@44: I mean, I oppose the trains mainly for climate change, fishing industry and diesel pollution reasons, so I'll freely admit the "coal train dust problem" is a relatively minor concern to me. I too think there are other, better reasons for opposing the trains, and those reasons are in fact MY reasons. Even if we could eliminate coal dust emissions 100%, which we can't, I know I wouldn't be okay with coal trains.
While acknowledging that, I also think it's completely ridiculous to pretend there is NO coal dust problem, or to jump to the conclusion that it must be negligible, without adequate scientific review. I'm afraid you're making this leap to negligibility with very little evidence. There is evidence of a coal dust issue -- the railroad estimates
it loses something like 1-3% of its load to dust emissions in transit. Is it significant? Could it hurt people? I don't know. Let's study it.
Those emissions are pretty clearly what's pictured in the photo. But it now seems that you'll dispute whatever photo evidence of this problem exists, so there's really no point in going any further with this. I'll concede for now that your anecdotal account is probably superior to any observations of anyone else, ever, documented or otherwise. I'm not interested in arguing with someone who has no interest in seriously exploring the evidence that's out there, as I personally care about coal dust very little, especially from trains.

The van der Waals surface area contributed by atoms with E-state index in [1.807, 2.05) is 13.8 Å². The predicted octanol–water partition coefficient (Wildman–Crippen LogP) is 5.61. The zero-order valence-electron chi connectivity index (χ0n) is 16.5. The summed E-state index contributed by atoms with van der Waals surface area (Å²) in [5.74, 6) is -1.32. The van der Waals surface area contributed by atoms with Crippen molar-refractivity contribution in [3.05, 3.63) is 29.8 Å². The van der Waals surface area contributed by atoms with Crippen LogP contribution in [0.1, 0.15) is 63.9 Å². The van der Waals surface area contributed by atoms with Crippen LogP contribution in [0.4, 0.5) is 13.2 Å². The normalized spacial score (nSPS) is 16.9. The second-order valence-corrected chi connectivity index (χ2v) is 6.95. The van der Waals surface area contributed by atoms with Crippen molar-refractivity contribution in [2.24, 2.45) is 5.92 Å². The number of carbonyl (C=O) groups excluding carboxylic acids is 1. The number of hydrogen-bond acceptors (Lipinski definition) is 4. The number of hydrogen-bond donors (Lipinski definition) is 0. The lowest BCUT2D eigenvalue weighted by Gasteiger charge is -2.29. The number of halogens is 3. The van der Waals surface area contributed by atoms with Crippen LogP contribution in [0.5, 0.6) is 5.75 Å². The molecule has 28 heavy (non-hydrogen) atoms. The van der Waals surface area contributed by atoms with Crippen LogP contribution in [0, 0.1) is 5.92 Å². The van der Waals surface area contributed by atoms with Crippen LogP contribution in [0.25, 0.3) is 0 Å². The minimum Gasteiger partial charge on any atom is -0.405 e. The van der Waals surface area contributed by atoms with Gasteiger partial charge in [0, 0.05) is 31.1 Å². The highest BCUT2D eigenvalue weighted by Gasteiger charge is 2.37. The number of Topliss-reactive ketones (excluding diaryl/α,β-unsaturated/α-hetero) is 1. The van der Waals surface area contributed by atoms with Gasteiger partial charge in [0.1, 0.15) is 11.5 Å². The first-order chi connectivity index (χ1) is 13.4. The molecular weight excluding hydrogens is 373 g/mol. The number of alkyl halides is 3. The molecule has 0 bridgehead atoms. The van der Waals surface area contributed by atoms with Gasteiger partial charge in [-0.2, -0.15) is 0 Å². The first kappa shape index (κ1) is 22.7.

So with that said, I'm not saying it's the biggest problem. I am saying they should be required to study it. Especially at the port, which in the case of the Westshore terminal in BC, emits something like 700 tons of coal dust per year. And THEN we have the recent accident -- and surely you'll agree more traffic would mean more accidents, as that's just reality. More opportunities for accidents usually mean more accidents.
Last time I checked, Seattle is on Puget Sound, as would be the port, and has a sizable fishing industry dependent on the ecological health of that sound. I don't at all believe we could disregard marine pollution and accidents at the port as something that "will not affect Seattle and therefore off topic," again with no scientific review. They're both in the same marine environment.